(Before I start, and in case there's any doubt: I am in no way a supporter of the BNP. In fact, in almost every regard I am directly opposite to them in political outlook. However, I strongly believe in various freedoms, and part of that requires arguing that those freedoms be afforded to people who I really dislike.)
Back during the European elections, there was a lot of concern about the possibility of the BNP willing a seat or two. In the end, they won two. At the time, there was some discussion on how to make sure this never happened again.
When discussing this, I made the comment (elsewhere) that this was a matter of going about things the wrong way. The fact that the BNP were able to stand on a, frankly, hateful platform, and that people were allowed to vote for them, even if this gave a result that 'we' didn't want was actually a sign that our system was working as intended. Further, rather than trying to change the rules to drive out the BNP, what should be done is that they should be engaged in argument, shown as exactly what they are, and thus defeated. (Also, the 'mainstream' parties should also take a good look at why they have so disillusioned voters so that they decided not to bother voting en masse - a low turn out favours the extremists.)
(And, while I'm on the topic, I'm more than a little disturbed by the recent judgement that the BNP must allow people of all races to join. I'm inclined to think that there are certain organisations that are inherently racist, sexist or sectarian, and that some exception must therefore be made. One wouldn't suggest that the church should be required to appoint ministers without regard to their religious beliefs, for example, and neither would one expect that the Girl Guides should be forced to accept boys*. So, I'm inclined to think the BNP should be allowed to continue to be inherently racist - and we should trumpet this fact loud and long, expose them to the light, and thus destroy them. That said, I am amused by the possibility of black and asian people joining the BNP en masse, and wiping them out that way.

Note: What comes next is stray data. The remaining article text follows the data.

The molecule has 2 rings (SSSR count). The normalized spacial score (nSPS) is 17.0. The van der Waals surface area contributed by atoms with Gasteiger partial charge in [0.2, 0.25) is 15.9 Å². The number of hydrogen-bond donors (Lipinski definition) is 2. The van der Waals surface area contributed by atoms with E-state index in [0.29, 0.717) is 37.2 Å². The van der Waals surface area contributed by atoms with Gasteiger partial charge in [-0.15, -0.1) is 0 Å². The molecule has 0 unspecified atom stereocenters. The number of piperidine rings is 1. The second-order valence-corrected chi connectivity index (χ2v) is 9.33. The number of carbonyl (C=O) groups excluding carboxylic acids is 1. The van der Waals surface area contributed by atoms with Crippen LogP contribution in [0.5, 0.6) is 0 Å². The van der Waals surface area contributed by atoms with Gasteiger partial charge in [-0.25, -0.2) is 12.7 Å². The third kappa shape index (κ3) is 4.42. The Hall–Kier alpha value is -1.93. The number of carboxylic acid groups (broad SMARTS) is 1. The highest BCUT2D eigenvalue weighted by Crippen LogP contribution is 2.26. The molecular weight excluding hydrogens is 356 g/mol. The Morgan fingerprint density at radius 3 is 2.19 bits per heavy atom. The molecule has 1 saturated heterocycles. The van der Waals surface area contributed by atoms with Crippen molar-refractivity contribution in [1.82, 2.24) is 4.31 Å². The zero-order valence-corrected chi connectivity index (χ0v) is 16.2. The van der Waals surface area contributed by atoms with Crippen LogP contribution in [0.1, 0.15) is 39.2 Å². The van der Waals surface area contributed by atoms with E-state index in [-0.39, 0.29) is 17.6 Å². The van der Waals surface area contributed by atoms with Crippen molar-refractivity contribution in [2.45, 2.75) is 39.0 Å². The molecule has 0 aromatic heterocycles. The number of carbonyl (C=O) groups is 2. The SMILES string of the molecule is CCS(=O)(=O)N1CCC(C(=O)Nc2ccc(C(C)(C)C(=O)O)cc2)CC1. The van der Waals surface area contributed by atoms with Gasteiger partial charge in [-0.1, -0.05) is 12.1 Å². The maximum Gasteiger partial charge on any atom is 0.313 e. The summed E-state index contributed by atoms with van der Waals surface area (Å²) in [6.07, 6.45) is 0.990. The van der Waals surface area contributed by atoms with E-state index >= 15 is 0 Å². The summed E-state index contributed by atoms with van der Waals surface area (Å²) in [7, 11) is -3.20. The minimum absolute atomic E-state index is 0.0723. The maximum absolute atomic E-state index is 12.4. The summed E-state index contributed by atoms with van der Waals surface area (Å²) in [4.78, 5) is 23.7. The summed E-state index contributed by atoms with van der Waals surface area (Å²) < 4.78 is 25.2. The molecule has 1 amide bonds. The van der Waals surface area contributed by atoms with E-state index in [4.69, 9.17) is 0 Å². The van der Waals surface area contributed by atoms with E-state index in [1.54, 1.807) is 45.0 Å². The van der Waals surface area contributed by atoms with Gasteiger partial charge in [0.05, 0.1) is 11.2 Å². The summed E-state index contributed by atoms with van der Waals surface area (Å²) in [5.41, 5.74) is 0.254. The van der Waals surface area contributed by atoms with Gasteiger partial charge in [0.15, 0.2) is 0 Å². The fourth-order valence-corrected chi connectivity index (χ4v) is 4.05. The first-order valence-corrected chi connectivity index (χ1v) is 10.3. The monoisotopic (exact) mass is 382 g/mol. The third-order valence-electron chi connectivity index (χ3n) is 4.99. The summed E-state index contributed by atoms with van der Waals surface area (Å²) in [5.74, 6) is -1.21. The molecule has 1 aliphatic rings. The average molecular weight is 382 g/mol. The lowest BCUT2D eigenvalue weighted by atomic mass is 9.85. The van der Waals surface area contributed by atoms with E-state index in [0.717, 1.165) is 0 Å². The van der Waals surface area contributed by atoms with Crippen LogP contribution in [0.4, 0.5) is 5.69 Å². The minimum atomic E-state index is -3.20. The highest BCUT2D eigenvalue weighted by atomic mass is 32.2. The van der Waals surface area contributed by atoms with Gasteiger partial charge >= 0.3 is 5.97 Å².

* Although, it should be noted that efforts have been made to do exactly this. Both the Girl Guides and the Boys' Brigade have had to manage without government funding in recent years because they won't allow boys/girls to join. While I understand the principle behind this, and broadly agree with it, I'm sure that in this case it is a mistake.)
And so we get to the BBC, and in particular "Question Time". Now, the BBC take the view that this show is supposed to represent the entire political spectrum. Therefore, as the BNP have some elected MEPs, the rules suggest that they should be invited to take part, as happened last night.
Cue the inevitable storm of protest. In particular, one Labour MP started talking about a 'legal challenge' because, as noted above, the BNP constitution has been ruled to be unlawful. The suggestion, again, was that because 'we' don't like the way things have turned out, 'we' should change the rules to silence the voices we don't like to hear.
I'm very glad that the BBC didn't cave in to this pressure. I'm also very glad that all of our mainstream parties sent representatives to take part in the debate. (In the end, I watched very little of the show; it was always going to be about the BNP, and there's very little that they have to say that I have any interest in hearing.)
What I saw of it bore out what I was sure would happen: hand the BNP the rope, don't let them duck the questions, and they'll promptly hang themselves.